Business

Yellen's over, now the work begins

Dominic Rushe

Reversing QE has begun and the challenge now is for the Fed's new chairperson to keep it in check.

QE two: As deputy to Ben ­Bernanke, Janet Yellen was a firm supporter of quantitive easing. She must now make sure the recovery doesn’t stall and inflation doesn’t rise. (Brendan Smialowski/AFP)

Janet Yellen was sworn in as the first woman to head the United States Federal Reserve on Monday, ascending to the top job at the central bank at a time when the American economy seems to be on a firmer footing but investors are worrying about China and other emerging markets.

Yellen, 67, was sworn in by the Fed governor, Daniel Tarullo, the most senior member of the Fed's seven-member board, in a brief ceremony in front of a fireplace in the Fed's massive boardroom. Her husband, the Nobel-winning economist George Akerloff, was present. She made no remarks.

Yellen will immediately have her work cut out for her. On February 11, she will appear before a congressional committee to answer questions about the economy, her policy views and regulation.

She will then have to begin preparing for her first meeting as chairperson of the federal open markets committee, which sets interest rates and monetary policy. That meeting, on March 19 and 20, will be followed by her first press conference as Fed chairperson.

Yellen takes control as the central bank has begun to unwind its massive economic stimulus programme, known as quantitative easing (QE). Yellen was a staunch supporter of QE as vice-chairperson to her predecessor, Ben Bernanke.

Started in September 2012, the third round of QE saw the Fed buying $85-billion a month in mortgage bonds, treasuries and other securities in order to keep rates down and stimulate investment.

Signs of improvement in the economy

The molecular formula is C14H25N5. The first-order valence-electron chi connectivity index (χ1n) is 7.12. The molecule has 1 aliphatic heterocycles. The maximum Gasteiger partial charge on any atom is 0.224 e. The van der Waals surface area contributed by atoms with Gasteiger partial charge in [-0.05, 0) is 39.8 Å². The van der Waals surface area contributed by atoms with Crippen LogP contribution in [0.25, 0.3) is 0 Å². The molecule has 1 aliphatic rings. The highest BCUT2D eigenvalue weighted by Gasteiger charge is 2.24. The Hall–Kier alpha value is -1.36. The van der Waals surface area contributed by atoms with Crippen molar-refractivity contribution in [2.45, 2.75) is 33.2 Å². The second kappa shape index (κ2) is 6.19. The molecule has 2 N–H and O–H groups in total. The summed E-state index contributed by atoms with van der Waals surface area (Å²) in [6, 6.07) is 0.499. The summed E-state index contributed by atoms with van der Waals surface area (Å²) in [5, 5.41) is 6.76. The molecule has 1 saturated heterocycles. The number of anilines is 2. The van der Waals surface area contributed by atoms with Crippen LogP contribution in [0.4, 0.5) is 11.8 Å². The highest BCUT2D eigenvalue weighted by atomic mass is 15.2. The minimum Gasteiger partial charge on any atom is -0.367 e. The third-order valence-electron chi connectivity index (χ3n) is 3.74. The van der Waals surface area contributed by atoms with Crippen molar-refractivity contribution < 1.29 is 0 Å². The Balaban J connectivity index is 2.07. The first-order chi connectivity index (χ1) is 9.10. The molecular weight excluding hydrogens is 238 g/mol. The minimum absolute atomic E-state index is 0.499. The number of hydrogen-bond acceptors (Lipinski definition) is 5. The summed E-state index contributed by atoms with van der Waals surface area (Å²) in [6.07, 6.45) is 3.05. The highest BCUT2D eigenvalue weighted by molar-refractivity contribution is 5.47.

Last month the Fed trimmed back the amount to $65-billion, as it said there were "cumulative" signs of improvement in the economy. Gus Faucher, a senior economist at PNC Bank, said Yellen was now involved in a delicate balancing act.

"She has to unwind QE slowly enough so that the recovery doesn't stall while making sure that she moves quickly enough that inflation doesn't rise," he said.

The unwinding has already sparked unintended consequences overseas. Yields on US treasuries and other bonds have risen as QE has been cut and as a result investors who were looking for higher yields in markets such as Turkey and South Africa have moved their cash back to the US.

The shift has rattled emerging markets and US investors but Faucher said that was not Yellen's primary concern.

"I think we can expect to see more of that," he said. "There's no question that the Fed's efforts are causing problems for emerging markets but Yellen's mandate is for the US."

The next big test of the health of the US economy comes on February 7 with the release of the non-farm payroll figures for January.

Disappointing number of jobs created
The tally of the number of new jobs created in December was a disappointing 74 000, far below the 200 000-plus the US had added in recent months.

At the time of the release of the December numbers, many economists were keen to characterise that report as an anomaly.

Since its publication, the commerce department has released figures on the gross domestic product, which showed that GDP grew at its strongest rate since 2005 in the last six months of 2013.

But the December jobs report also revealed that the number of people in the workforce was now at levels not seen since the 1970s, suggesting that many have given up looking for work.

Dan Greenhaus, the chief global strategist at the broker BTIG, said the extreme cold weather currently affecting much of the US could impact the non-farm payrolls.

He is expecting a number less than the 190 000 economists polled by Bloomberg are predicting.

Cuts to QE
The cuts to QE will take quarters, not months, to show their true impact on the economy, said Greenhaus.

"Most people see monetary policy as having a 12- to 18-month lag," he said.

In the meantime, Yellen will be "interpreting economic data in real time". "She has a month and a half," said Greenhaus. "A lot can happen in a month and a half." — © Guardian News & Media 2014

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